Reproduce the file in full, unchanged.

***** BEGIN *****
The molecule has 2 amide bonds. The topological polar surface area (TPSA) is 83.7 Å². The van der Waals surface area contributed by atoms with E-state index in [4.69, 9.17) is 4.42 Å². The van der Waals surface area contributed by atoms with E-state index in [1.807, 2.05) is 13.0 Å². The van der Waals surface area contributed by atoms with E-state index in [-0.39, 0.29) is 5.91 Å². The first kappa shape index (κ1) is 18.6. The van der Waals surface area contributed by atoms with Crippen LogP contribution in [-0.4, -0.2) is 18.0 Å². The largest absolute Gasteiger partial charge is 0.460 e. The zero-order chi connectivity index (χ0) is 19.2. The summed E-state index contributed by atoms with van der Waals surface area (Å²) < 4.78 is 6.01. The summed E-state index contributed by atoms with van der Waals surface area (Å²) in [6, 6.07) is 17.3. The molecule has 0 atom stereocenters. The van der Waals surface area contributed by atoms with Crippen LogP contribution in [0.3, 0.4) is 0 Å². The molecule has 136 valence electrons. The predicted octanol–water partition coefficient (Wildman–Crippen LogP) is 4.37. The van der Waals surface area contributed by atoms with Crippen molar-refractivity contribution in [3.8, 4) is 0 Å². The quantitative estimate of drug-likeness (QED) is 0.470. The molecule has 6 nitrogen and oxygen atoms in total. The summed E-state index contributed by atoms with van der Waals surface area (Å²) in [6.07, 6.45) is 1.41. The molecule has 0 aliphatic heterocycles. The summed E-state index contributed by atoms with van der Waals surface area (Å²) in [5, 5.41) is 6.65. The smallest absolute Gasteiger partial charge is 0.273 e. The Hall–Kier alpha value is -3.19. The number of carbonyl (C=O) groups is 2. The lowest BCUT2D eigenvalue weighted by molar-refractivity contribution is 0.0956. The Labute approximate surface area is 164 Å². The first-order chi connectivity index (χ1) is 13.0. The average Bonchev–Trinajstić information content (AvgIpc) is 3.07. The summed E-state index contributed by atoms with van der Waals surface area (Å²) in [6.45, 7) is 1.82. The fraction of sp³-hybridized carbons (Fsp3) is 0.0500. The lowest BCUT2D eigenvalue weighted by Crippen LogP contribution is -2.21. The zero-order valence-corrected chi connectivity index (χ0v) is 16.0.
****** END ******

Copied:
The molecule has 2 amide bonds. The topological polar surface area (TPSA) is 83.7 Å². The van der Waals surface area contributed by atoms with E-state index in [4.69, 9.17) is 4.42 Å². The van der Waals surface area contributed by atoms with E-state index in [1.807, 2.05) is 13.0 Å². The van der Waals surface area contributed by atoms with E-state index in [-0.39, 0.29) is 5.91 Å². The first kappa shape index (κ1) is 18.6. The van der Waals surface area contributed by atoms with Crippen LogP contribution in [-0.4, -0.2) is 18.0 Å². The largest absolute Gasteiger partial charge is 0.460 e. The zero-order chi connectivity index (χ0) is 19.2. The summed E-state index contributed by atoms with van der Waals surface area (Å²) < 4.78 is 6.01. The summed E-state index contributed by atoms with van der Waals surface area (Å²) in [6, 6.07) is 17.3. The molecule has 0 atom stereocenters. The van der Waals surface area contributed by atoms with Crippen LogP contribution in [0.3, 0.4) is 0 Å². The molecule has 136 valence electrons. The predicted octanol–water partition coefficient (Wildman–Crippen LogP) is 4.37. The van der Waals surface area contributed by atoms with Crippen molar-refractivity contribution in [3.8, 4) is 0 Å². The quantitative estimate of drug-likeness (QED) is 0.470. The molecule has 6 nitrogen and oxygen atoms in total. The summed E-state index contributed by atoms with van der Waals surface area (Å²) in [6.07, 6.45) is 1.41. The molecule has 0 aliphatic heterocycles. The summed E-state index contributed by atoms with van der Waals surface area (Å²) in [5, 5.41) is 6.65. The smallest absolute Gasteiger partial charge is 0.273 e. The Hall–Kier alpha value is -3.19. The number of carbonyl (C=O) groups is 2. The lowest BCUT2D eigenvalue weighted by molar-refractivity contribution is 0.0956. The Labute approximate surface area is 164 Å². The first-order chi connectivity index (χ1) is 13.0. The average Bonchev–Trinajstić information content (AvgIpc) is 3.07. The summed E-state index contributed by atoms with van der Waals surface area (Å²) in [6.45, 7) is 1.82. The fraction of sp³-hybridized carbons (Fsp3) is 0.0500. The lowest BCUT2D eigenvalue weighted by Crippen LogP contribution is -2.21. The zero-order valence-corrected chi connectivity index (χ0v) is 16.0.